I’ve thought a bit lately about why we edit and proofread. For me it comes back to why we write. Humans are a funny breed. We’re desperate for people to take notice of us, to understand our point of view, and grasp our own unique experience. We write to convey information and ideas. We write to influence. We write to inspire.
Writing can be done quickly or it can be done slowly. Either way, the words end up on the page and then we might think, “There! I have done it. I have written what needed to be written.”
But have you really?
Re-reading your masterpiece you see it’s not quite like that at all. There are spelling mistakes and strange twists of phrases. And why does that sentence finish in…
Editing is about clarity.
Of words. Of thought. It’s about making sure what you think and want to write is what appears on the page. If someone else picks up this piece of paper or scrolls down this screen understands what you were trying to convey, then your job is complete. Of course, they might not agree with you, but that’s a topic for another day.
When we edit, we’re aiming for readability. If what you’ve written is hard to read, then the reader isn’t going to be swayed. They might not even get past the first paragraph because it’s just too much like hard work. And if that happens then all you’ve done is for naught.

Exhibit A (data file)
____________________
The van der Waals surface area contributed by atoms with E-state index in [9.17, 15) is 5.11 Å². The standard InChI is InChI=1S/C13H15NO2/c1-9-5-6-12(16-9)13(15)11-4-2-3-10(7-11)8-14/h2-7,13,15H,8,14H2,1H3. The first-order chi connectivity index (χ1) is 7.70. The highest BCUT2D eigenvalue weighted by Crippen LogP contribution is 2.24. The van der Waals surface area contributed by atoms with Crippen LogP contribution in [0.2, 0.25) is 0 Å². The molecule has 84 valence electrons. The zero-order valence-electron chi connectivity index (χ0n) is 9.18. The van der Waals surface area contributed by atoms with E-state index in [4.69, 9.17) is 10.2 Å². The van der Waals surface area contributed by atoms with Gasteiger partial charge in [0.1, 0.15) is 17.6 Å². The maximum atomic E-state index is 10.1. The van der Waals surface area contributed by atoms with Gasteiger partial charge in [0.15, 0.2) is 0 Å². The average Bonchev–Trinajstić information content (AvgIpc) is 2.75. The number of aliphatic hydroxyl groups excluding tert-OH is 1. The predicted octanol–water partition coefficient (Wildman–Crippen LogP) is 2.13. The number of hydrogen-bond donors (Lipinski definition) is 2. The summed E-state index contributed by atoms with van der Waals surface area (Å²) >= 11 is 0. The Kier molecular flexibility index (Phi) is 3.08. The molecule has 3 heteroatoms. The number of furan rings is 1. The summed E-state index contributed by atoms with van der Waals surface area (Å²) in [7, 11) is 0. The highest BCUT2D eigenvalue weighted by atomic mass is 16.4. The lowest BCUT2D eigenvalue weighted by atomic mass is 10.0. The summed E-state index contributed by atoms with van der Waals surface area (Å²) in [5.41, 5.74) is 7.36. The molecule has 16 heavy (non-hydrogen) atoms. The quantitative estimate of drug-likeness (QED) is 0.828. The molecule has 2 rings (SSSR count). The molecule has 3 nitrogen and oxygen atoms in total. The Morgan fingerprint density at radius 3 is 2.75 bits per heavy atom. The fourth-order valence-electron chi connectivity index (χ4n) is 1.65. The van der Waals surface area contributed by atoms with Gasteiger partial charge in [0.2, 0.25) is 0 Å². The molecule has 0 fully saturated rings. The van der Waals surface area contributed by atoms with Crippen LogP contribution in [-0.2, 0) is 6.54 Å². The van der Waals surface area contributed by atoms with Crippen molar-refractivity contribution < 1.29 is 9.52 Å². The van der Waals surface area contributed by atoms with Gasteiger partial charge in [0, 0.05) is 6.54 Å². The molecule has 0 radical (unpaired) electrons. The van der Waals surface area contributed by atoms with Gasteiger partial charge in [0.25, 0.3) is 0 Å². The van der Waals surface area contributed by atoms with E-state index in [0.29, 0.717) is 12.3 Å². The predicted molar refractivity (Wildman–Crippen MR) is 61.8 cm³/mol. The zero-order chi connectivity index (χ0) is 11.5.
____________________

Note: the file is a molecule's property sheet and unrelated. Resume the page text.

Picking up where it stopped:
A big part of readability is how the words look on the page. Have you used too many capitals? Too much bold, italics or underline? Is there enough white space?
When it comes to capitalisation in titles, I admit, I change my preference from either capitalising the first word and that’s it, or capitalising the first letter of every word. But it depends on the context, how many words and how easy is it for my eye to grasp what is written. Take a look at the difference:
How To Buy Five Different Pairs Of Stockings Every Week And Still Have Room For More
How to buy five different pairs of stockings every week and still have room for more
Which title is easier to read? Which would you want at the top of your article (if you had to)?
Bold, italics, underline: which do you use most often? I’d say any are fine…in small doses. If you’re going to use any of them, ask yourself why. What purpose does it serve? And then consider how it’s going to be used. Can you be consistent throughout? If you’ve chosen bold for headings, then always use bold for headings. If you use italics, keep it to a minimum. No big blocks of text, please; it’s hard to read on paper and on screen. And it’s best to avoid underline on screen unless it’s a link. (And please don’t use a combination of all three.)
Have you seen one of those really old newspapers where the words just fill the column? There’s nowhere for your eye to stop or break apart the information into manageable chunks? Nowadays we love white space. Our eyes crave it so make sure you use paragraphs frequently. For online writing it’s a must.
These are just a few of the considerations you need to think about when writing and when editing. However, they’re the nuts and bolts. The philosophy or ideal behind it should always be: how clear is my writing? If you can answer, “Crystal!” then your job is done.